THAT’S WHAT the Apostle Paul wrote to his fellow believers (Colossians 3:3). Not a cheery message, on the face of it. But actually it’s a message of fundamental importance and immense joy, which goes to the very heart of what it means to be a follower of Jesus Christ.
‘Christ died for our sins’ (1 Corinthians 15:3). The love of God in giving His Son Jesus Christ, and the love of His Son in laying down his perfect life as a sacrifice, are at the centre of God’s plan of salvation for you and me. The Christian Gospel is about death—and rebirth. Christ did not just die, he rose to life again—his mortal nature defeated, never to die again. The Gospel’s message for us is that we can share in Christ’s victory. As the Apostle Paul continues, ‘Christ has been raised from the dead, the firstfruits of those who have fallen asleep’ (1 Corinthians 15:20).
Buried With Him
To be a follower of Christ is to share his life. And it begins with sharing his death. Paul explains in another letter how it works:
Do you not know that all of us who have been baptized into Christ Jesus were baptized into his death? (Romans 6:3).
This is why the Christian life starts with baptism. We come to believe in God and His Gospel of salvation, centred in Jesus Christ. We repent of our past life, and declare that from now on we want to follow Christ, not our own way. Then we are baptised: a simple but hugely powerful ritual, which involves full immersion in water. Baptism is a symbol of death and resurrection. We put to death our old way of life, and emerge from the water a new person, a follower of Christ and a child of God.
This is how Paul describes his own Christian life in another letter: ‘I have been crucified with Christ. It is no longer I who live, but Christ who lives in me. And the life I now live in the flesh I live by faith in the Son of God, who loved me and gave himself for me’ (Galatians 2:20). Consider these words. Paul’s conversion and baptism were an absolute turning point for him. His old life was dead. He now had a new master, to whom he was so whole-heartedly devoted that he could say, in effect, it’s not my life any more but his. Every turn in his life now, every decision he now took, was motivated by his faith in the crucified and risen Son of God. And of course the Christian life is not an academic exercise—at its core is an emotional response to the realisation that Christ died for Paul, and for you and me.
Hidden With Him
That’s why Paul said, ‘You have died’. This is the context:
If then you have been raised with Christ, seek the things that are above, where Christ is, seated at the right hand of God. Set your minds on things that are above, not on things that are on earth. For you have died, and your life is hidden with Christ in God. When Christ who is your life appears, then you also will appear with him in glory’ (Colossians 3:1-4).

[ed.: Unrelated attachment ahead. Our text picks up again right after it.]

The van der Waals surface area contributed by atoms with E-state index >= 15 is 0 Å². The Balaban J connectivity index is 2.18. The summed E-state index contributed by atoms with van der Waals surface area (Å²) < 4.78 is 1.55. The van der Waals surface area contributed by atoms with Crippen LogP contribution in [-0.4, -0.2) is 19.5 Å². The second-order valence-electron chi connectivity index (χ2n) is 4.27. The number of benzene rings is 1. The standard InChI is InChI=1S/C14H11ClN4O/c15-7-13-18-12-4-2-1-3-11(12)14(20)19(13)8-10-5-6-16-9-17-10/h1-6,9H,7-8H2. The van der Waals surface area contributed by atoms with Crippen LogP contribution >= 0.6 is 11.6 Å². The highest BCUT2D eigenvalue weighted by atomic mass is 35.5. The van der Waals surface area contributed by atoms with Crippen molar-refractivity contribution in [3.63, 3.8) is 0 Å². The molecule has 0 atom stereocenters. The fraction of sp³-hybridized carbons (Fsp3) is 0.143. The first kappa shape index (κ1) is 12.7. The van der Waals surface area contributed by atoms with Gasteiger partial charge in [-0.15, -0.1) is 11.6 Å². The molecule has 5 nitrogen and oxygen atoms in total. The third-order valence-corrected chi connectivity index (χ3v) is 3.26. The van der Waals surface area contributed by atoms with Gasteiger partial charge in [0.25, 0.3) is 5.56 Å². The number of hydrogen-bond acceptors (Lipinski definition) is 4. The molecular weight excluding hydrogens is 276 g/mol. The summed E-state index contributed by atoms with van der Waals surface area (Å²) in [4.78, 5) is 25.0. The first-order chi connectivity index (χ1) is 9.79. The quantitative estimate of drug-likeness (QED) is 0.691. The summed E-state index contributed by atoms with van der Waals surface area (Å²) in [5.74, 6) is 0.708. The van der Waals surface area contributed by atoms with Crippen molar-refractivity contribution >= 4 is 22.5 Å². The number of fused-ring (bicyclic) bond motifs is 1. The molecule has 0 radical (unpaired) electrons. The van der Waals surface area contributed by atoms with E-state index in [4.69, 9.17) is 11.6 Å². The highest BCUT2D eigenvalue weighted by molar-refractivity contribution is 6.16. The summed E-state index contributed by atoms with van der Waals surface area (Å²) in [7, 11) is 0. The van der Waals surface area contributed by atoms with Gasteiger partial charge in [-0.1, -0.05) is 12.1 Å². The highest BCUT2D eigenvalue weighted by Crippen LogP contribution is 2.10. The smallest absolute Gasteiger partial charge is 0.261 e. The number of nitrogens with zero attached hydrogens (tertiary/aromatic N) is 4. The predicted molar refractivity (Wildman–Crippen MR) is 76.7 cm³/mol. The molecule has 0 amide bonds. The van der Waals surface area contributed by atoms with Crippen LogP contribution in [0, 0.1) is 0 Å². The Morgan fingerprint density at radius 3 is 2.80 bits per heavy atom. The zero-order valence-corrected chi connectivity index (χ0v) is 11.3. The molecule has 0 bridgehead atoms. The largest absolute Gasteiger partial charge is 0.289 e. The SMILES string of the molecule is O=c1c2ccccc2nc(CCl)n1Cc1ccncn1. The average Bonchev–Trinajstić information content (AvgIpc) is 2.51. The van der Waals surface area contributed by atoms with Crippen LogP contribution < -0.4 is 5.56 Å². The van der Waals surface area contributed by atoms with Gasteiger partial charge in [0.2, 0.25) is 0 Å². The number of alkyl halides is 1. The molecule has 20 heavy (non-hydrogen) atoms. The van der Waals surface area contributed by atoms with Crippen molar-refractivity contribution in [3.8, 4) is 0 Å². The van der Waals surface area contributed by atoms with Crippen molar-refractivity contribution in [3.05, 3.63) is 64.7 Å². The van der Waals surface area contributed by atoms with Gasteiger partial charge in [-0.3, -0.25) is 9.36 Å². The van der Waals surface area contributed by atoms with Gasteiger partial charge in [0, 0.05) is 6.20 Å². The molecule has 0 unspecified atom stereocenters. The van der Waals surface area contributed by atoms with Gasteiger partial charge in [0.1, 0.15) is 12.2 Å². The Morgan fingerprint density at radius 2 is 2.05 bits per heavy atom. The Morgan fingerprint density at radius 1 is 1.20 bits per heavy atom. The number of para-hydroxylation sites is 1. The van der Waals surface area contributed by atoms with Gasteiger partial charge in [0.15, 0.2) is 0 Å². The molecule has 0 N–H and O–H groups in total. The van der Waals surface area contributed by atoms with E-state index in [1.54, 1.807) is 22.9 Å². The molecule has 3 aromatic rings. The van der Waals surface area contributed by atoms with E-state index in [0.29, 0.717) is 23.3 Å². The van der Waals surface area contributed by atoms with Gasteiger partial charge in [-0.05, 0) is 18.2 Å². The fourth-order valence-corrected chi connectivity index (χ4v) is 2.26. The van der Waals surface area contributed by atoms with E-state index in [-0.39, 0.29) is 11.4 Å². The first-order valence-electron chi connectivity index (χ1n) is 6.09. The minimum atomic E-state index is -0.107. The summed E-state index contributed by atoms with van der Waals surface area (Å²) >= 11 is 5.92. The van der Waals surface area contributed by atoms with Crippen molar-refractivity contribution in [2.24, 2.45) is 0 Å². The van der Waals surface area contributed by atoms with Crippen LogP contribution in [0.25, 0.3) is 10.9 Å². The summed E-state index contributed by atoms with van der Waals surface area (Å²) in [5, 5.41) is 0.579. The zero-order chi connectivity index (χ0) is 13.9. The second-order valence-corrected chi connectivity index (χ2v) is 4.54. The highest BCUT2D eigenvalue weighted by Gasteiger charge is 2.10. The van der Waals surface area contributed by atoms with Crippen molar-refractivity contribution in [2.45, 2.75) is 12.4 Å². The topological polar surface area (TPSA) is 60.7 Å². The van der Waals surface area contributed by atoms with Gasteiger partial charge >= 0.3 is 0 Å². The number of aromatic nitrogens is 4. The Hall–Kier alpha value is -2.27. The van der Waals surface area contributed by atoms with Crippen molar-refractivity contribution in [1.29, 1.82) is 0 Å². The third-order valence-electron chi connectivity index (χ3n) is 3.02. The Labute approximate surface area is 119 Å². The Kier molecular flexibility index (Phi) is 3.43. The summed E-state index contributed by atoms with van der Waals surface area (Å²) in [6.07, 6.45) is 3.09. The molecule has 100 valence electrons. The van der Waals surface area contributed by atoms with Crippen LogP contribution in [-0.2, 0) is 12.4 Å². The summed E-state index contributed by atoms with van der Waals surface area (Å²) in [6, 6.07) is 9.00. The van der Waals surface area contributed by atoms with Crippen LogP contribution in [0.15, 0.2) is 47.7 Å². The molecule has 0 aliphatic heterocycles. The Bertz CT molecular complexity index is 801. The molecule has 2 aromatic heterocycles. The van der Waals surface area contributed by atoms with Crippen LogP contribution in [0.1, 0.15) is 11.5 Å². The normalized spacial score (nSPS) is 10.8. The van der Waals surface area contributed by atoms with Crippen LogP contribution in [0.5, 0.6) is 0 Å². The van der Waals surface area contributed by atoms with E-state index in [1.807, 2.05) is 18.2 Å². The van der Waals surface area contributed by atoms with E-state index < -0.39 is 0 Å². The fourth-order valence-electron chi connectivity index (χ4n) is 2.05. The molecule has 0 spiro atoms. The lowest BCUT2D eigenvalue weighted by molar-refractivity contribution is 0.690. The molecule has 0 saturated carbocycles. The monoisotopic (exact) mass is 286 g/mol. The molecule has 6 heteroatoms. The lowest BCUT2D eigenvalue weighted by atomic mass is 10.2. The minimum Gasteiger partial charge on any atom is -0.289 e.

There are two directions in which we can look—down or up. We can focus on the things ‘on earth’, the world around us which is largely godless, its preoccupations and entertainments, its philosophies, its worries and its fears. Or we can focus on Jesus Christ. ‘Christ Jesus is the one who died—more than that, who was raised—who is at the right hand of God, who indeed is interceding for us’ (Romans 8:34). His work was not over when he died and rose again. He is now in heaven. To those who belong to him he is their friend and master and High Priest:
‘Since then we have a great high priest who has passed through the heavens, Jesus, the Son of God, let us hold fast our confession… let us then with confidence draw near to the throne of grace, that we may receive mercy and find grace to help in time of need’ (Hebrews 4:14–16).
Glorified With Him
To ‘set your mind on things above’ is to have a life with meaning and purpose; to have peace of mind, knowing that you’re never alone; and to live in excited anticipation of the future. Jesus Christ will not remain in heaven for ever, but will return to establish God’s Kingdom: ‘When Christ had offered for all time a single sacrifice for sins, he sat down at the right hand of God, waiting from that time until his enemies should be made a footstool for his feet’ (Hebrews 10:12–13).
Those who have died to their old way of life and whose lives are ‘hidden with Christ in God’, are waiting for the next phase of their lives to start, when by God’s grace they ‘will appear with him in glory’.